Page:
The results reported here suggest that the lifetime prevalence of CAM therapy use in the United States has increased steadily since the 1950s. This increase appears not to be concentrated in a single population sector or decade. Furthermore, the trend is seen for several therapies, although variation can be seen in the timing of the introduction of different therapies between the 1960s and 1990s. We also found powerful cohort effects that are substantial and consistent across cohorts. The post– baby boom respondents had a higher rate of lifetime use by age 33 years than the pre– baby boom respondents had by age 79 years.

These consistent and pervasive results should dispel any suggestion [16] that use has increased for only singular complementary or alternative modalities or that the use of CAM therapies is a passing fad associated with one particular generation or fringe segment of the population. On the basis of the plausible assumption that demand for CAM therapies, similar to that for conventional health care, is sensitive to how much patients must pay out of pocket [17], it seems likely that the proportion of people using CAM therapies will increase as insurance coverage for these treatments expands in the future.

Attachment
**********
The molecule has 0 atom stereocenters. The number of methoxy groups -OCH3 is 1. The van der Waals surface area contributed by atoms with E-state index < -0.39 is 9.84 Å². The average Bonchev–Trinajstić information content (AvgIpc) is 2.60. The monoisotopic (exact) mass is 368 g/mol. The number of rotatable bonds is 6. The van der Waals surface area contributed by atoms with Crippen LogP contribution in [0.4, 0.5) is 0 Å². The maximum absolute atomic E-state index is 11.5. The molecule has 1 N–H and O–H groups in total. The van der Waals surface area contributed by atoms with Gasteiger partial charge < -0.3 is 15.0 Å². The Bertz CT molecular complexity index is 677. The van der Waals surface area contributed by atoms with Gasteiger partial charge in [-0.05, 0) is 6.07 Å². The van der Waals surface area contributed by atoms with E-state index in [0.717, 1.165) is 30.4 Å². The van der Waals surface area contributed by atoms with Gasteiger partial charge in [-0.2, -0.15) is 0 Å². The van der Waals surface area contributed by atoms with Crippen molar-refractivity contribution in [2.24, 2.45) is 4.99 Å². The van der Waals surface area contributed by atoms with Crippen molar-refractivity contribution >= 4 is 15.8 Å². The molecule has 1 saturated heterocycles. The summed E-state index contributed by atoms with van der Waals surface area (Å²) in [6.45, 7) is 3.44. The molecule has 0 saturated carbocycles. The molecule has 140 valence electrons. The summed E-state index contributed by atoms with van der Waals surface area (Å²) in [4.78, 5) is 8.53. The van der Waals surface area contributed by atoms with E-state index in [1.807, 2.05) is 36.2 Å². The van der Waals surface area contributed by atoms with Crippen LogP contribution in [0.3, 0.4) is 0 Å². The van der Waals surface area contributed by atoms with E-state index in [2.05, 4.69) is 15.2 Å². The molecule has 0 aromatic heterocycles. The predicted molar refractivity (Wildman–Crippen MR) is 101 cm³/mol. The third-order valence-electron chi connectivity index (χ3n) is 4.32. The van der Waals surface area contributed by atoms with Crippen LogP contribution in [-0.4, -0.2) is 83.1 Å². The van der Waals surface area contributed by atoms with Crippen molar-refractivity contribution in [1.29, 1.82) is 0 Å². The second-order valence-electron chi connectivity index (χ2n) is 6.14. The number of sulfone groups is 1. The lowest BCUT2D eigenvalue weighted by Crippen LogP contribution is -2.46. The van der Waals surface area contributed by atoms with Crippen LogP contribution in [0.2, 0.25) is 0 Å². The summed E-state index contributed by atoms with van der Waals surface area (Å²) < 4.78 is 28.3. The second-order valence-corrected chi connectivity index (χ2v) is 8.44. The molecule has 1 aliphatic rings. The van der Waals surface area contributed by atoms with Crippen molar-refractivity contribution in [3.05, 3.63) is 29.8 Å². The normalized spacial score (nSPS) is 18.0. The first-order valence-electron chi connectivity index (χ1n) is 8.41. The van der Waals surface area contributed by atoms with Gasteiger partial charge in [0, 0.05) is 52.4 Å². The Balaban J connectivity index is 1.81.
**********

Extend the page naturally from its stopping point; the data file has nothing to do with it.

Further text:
Although limitations in our data do not allow examination of persistence of use over time, we found that 50% of all CAM therapy use that had been initiated at least 5 years before the interview had persisted at the time of the interview. This finding is consistent with the finding of a previous report [18] that most CAM therapies are used, at least in part, to prevent future illness or to maintain health and vitality as part of lifestyle choices linked to the perceived value of disease prevention and health promotion. It seems reasonable to assume that individuals’ interest in prevention will probably persist throughout their lifetime, and this factor may help explain the high rate of persistent use documented in Table 2.

Our results are limited by the restriction of the sampling frame to people who spoke English and who lived in households with telephones, as well as by the relatively low response rate (60%) and the use of a financial incentive. [4] Furthermore, we have no data on the accuracy of self-reports on recollection of lifetime use or age at first use of a therapy. Recall bias is a possibility, and the degree of bias might be related to respondent age. Although we could not correct for these limitations, such adjustments might have made the estimated trends less pronounced.